Treehouse Design Thoughts

(Based on observations and World Treehouse Conference 08)

Most of Our First Treehouses were built in open forests where we could pick those trees that were readily fitted with platforms. Our Next Treehouses were often built into trees that simply BEGged to be platformed – often within sight of a buddy’s backyard drinking deck. The recent surge in treehouse building, though, has been driven by folks wanting their treehouse to be built Right There, in THOSE trees – whether or not those trees are at all predisposed to platforming. The basic design issue, then, has become fashioning a flat spot among tree(s) that are not intrinsically candidates for this.

Unlike dead wood timber connection designing; you do NOT want multiple and light connectors – in order to minimize damage to the tree, we use minimal (necessarily heavier) connectors.

Unlike with most any other structural connection, connectors to trees CAN get stronger and stiffer with time. The trees DO envelope the connectors, so long as they continue to grow at all.

Wind driven deflections can cause fatigue failures in the steel components far sooner than most designers anticipate – treehouse design can feel a bit like designing airplanes, in fact.

Over framing (vs. flush framing with hangers) the platform is crucial, in permitting the main carrying members to be slid outward (or even replaced) as the trees grow. Generally, the headroom is available – the challenge is mostly in preventing joist rolling.

Struts vs cables (or struts AND cables). Struts are connected to the lower and therefore stiffer part of trunk. Cables indicate tension easily and (with some effort) precision. The combined use of struts and cables can (and has) prevented a collapse that could have happened with a single connector failure.

Revised Artificial Limb Design – nested heavy pipes with smaller lag at bottom/inner end. The first one installs as open ended can with a lag centered in closed/inner end holding it into trunk. Varied fittings for eventual extensions, cables, sliding seats are quite feasible.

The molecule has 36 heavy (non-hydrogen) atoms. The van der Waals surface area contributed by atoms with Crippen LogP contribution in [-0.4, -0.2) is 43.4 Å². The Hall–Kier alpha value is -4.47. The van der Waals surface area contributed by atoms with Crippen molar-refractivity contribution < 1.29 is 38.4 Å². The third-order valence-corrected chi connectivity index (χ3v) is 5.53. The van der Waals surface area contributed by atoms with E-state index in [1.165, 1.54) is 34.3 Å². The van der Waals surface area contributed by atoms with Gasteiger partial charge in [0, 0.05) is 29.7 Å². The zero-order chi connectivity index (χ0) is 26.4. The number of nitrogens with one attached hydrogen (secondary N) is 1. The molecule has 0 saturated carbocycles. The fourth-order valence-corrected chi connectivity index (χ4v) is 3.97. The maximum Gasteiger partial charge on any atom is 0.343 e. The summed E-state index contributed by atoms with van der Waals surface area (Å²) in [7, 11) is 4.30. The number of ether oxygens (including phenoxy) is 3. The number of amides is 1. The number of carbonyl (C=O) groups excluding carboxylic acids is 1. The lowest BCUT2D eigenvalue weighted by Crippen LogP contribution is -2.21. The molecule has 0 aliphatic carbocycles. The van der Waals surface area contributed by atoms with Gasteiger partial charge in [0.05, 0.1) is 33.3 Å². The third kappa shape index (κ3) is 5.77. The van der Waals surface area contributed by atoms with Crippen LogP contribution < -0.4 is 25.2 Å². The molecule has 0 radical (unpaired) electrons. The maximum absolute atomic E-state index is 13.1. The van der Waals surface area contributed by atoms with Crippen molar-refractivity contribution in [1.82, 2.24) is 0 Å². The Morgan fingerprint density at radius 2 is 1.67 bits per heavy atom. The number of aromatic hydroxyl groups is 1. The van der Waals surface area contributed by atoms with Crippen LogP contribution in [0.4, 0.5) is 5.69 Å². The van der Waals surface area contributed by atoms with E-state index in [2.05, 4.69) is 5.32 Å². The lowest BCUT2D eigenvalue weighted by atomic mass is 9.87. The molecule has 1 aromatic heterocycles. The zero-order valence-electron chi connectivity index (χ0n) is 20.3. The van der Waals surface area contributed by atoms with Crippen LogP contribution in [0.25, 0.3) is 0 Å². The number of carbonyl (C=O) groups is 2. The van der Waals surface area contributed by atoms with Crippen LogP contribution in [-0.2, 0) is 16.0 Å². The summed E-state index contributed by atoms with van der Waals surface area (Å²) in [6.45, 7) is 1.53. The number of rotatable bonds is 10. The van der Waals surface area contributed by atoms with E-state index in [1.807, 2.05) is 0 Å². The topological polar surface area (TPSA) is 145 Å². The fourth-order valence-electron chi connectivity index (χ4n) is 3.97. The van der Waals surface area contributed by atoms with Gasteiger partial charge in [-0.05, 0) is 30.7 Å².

Redundancy is - unusually for structural design - not always great in treehouse design. It IS possible for instance, for redundant supports to struggle against one another – specifically through trunk movement between supports, both in tall single-tree structures and any multiple-tree platforms.

Multiple connectors, aligned with the trunk, may not share load as evenly as expected, because of differential thermal movement between the trunk and any long, interconnecting steel fittings that run vertically, parallel to the trunk. This is true for the connectors and for framing that runs parallel vs. perpendicular.

Smoother trunk connectors seem as thought they would require less work for the enveloping tree. Saporrhoids seem a likely indicator cause of tree distress.

An adjustable and flexible compression strut might be sweet: could tune the length to carry desired load, internal shock absorbers could work with wind deflections to ease point loading to structure and tree. This component would be based in some combination/version of auto suspension technology and/or bicycle seatpost techniques.

I could go on, at some length, with a free body diagram analysis of the varying forces and connector designed in the classic/simple ladder/cleat we all nailed up the trunk.

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